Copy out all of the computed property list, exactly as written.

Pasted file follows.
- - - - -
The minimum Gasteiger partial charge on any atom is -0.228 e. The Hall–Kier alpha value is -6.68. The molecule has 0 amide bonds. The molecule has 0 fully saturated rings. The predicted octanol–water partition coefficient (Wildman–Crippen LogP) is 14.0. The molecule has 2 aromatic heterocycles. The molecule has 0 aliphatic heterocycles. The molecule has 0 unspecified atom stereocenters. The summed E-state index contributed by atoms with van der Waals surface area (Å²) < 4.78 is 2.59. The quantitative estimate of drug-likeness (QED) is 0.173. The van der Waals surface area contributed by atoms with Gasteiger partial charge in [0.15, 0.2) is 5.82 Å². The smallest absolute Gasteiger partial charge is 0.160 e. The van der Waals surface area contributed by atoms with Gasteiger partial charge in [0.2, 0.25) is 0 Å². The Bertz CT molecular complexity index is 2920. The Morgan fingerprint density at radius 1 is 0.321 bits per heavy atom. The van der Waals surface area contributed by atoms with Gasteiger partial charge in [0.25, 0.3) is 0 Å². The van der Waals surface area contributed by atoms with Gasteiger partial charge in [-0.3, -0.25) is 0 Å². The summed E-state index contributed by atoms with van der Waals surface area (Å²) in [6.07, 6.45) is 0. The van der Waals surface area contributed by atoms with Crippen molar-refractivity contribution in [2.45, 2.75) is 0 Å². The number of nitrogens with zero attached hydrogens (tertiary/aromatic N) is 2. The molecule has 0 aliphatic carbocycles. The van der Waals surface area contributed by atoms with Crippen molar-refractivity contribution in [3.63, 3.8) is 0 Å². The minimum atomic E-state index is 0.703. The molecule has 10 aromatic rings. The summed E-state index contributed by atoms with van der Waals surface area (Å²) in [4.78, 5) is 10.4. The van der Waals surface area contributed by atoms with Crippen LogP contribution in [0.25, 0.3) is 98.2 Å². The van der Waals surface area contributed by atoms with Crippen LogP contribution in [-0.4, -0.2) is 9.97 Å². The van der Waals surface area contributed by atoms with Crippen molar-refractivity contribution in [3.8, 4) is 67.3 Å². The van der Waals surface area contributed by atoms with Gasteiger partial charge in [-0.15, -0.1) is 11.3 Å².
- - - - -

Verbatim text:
The minimum Gasteiger partial charge on any atom is -0.228 e. The Hall–Kier alpha value is -6.68. The molecule has 0 amide bonds. The molecule has 0 fully saturated rings. The predicted octanol–water partition coefficient (Wildman–Crippen LogP) is 14.0. The molecule has 2 aromatic heterocycles. The molecule has 0 aliphatic heterocycles. The molecule has 0 unspecified atom stereocenters. The summed E-state index contributed by atoms with van der Waals surface area (Å²) < 4.78 is 2.59. The quantitative estimate of drug-likeness (QED) is 0.173. The van der Waals surface area contributed by atoms with Gasteiger partial charge in [0.15, 0.2) is 5.82 Å². The smallest absolute Gasteiger partial charge is 0.160 e. The van der Waals surface area contributed by atoms with Gasteiger partial charge in [0.2, 0.25) is 0 Å². The Bertz CT molecular complexity index is 2920. The Morgan fingerprint density at radius 1 is 0.321 bits per heavy atom. The van der Waals surface area contributed by atoms with Gasteiger partial charge in [0.25, 0.3) is 0 Å². The van der Waals surface area contributed by atoms with Gasteiger partial charge in [-0.3, -0.25) is 0 Å². The summed E-state index contributed by atoms with van der Waals surface area (Å²) in [6.07, 6.45) is 0. The van der Waals surface area contributed by atoms with Crippen molar-refractivity contribution in [2.45, 2.75) is 0 Å². The number of nitrogens with zero attached hydrogens (tertiary/aromatic N) is 2. The molecule has 0 aliphatic carbocycles. The van der Waals surface area contributed by atoms with Crippen molar-refractivity contribution in [3.63, 3.8) is 0 Å². The minimum atomic E-state index is 0.703. The molecule has 10 aromatic rings. The summed E-state index contributed by atoms with van der Waals surface area (Å²) in [4.78, 5) is 10.4. The van der Waals surface area contributed by atoms with Crippen LogP contribution in [0.25, 0.3) is 98.2 Å². The van der Waals surface area contributed by atoms with Crippen LogP contribution in [-0.4, -0.2) is 9.97 Å². The van der Waals surface area contributed by atoms with Crippen molar-refractivity contribution in [3.8, 4) is 67.3 Å². The van der Waals surface area contributed by atoms with Gasteiger partial charge in [-0.15, -0.1) is 11.3 Å².